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poses of practising lawyers, but for legislators, and students of political science.
In order to fully comprehend the law of to-day on this subject, it will be necessary to some extent to examine its previous history, through the different stages of its development, in England and in this country.
Before, however, beginning such an examination, it is well to call attention to one fundamental distinction. That distinction is the one which exists between private property and private employments, on the one hand, and a class of property and employments which are correctly termed public, on the other, although the title to that property be not vested in the state, and the employments be not those of ordinary public officials. Reference is here had, of course, to railroads, to all classes of public highways, and to all classes of common carriers, innkeepers, and the keepers of public resorts. From a very early period, the state has exercised control, in one form or another, over innkeepers and common carriers, from the necessities of the situation, without reference to any other fact than that their employments were quasi-public, and that state control, to some extent, was necessary for the full protection of the ordinary citizen. Such control did not rest on the fact that innkeepers and common carriers held any franchise, or any property, derived from the state, or, so far as my reading goes, from any fact other than those just stated. In later years, common carriers by steam and rail have found it necessary, in order to construct their roads, to use the right of eminent domain, with other special rights and privileges conferred by the state. This fact has furnished an additional reason, in their case, for holding that they are subject to state control, in the use of their rights, privileges, and property. But in cases where there is an entire absence of any grant, or franchise, or other property, directly conferred by the state, we still find that these properties and employments have for a long time been subject to some form of state control, by virtue of their public nature. Such common carriers are virtually public servants, occupying and operating the people's highways. For every reason, therefore, it becomes necessary that they should be subject to state control. The same reasons generally apply to telephone and telegraph companies, to gas and electric light companies, to ferry companies, to turnpike, plank road, and bridge companies, to the owners of elevators, to companies for owning and operating tramways, pipe lines for oil and gas, and waterworks. They are all public, in their nature and uses ; and nearly all of them exist, and get their property, or part of it, by some form of grant from the state.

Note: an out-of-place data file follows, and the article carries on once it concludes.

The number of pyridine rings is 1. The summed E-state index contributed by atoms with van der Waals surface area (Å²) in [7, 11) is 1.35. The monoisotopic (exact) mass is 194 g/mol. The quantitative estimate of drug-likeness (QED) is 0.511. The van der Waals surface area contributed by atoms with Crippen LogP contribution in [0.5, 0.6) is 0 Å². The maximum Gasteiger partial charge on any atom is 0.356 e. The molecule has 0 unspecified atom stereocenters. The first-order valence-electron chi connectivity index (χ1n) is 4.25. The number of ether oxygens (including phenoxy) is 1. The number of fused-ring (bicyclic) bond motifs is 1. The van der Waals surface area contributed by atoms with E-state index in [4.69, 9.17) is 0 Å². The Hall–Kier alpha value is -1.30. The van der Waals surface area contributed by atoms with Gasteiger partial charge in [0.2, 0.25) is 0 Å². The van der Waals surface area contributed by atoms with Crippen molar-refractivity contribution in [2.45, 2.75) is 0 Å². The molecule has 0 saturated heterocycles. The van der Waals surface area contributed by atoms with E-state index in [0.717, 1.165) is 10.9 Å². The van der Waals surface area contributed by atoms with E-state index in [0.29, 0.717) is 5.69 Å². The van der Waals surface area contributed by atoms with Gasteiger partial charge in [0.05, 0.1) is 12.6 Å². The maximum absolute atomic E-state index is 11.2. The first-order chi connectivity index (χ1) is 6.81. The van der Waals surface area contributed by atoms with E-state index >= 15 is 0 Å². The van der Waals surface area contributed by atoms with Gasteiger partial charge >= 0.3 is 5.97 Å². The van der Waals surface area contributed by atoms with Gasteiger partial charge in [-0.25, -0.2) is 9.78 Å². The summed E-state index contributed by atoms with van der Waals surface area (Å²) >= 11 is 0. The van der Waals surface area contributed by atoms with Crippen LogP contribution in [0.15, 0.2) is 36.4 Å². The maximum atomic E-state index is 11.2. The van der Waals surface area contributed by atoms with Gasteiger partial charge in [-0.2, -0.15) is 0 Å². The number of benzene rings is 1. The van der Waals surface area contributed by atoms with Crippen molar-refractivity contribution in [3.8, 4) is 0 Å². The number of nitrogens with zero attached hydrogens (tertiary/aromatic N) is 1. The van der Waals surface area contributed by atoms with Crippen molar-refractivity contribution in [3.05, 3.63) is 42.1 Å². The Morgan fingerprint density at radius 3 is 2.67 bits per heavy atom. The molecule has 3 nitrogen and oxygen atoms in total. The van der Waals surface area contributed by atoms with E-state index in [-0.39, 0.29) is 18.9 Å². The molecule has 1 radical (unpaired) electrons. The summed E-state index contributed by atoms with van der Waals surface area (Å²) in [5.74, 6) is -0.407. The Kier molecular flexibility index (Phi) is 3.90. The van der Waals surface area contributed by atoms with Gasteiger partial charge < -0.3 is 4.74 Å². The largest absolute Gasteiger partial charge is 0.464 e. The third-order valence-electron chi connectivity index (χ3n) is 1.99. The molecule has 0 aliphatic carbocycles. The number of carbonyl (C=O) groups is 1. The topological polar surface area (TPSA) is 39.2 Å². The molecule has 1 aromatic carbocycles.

As to property and employments of this public nature the tendencies and growth of the law are in a precisely opposite direction from those which apply to ordinary private property and employments. In early times, the interests of these common carriers were of comparatively slight importance. In recent times they have increased to an enormous extent. The railroad employees alone in this country number upwards of a million of men. The number of individuals engaged in other employments of the same general nature is very large. Public control, of these properties and employments, has become a greater necessity than ever, in the face of their intimate connection at every point with the daily life of the community.
Public control, with these properties, has taken the form of control, both of the use of the properties, and of the prices of such use. Such control is a necessity. It is recognized as such by all competent judges. It has its legitimate province, and its legitimate limitations. It appears to be increasing, rather than decreasing. The reason is, that the public necessities demand such in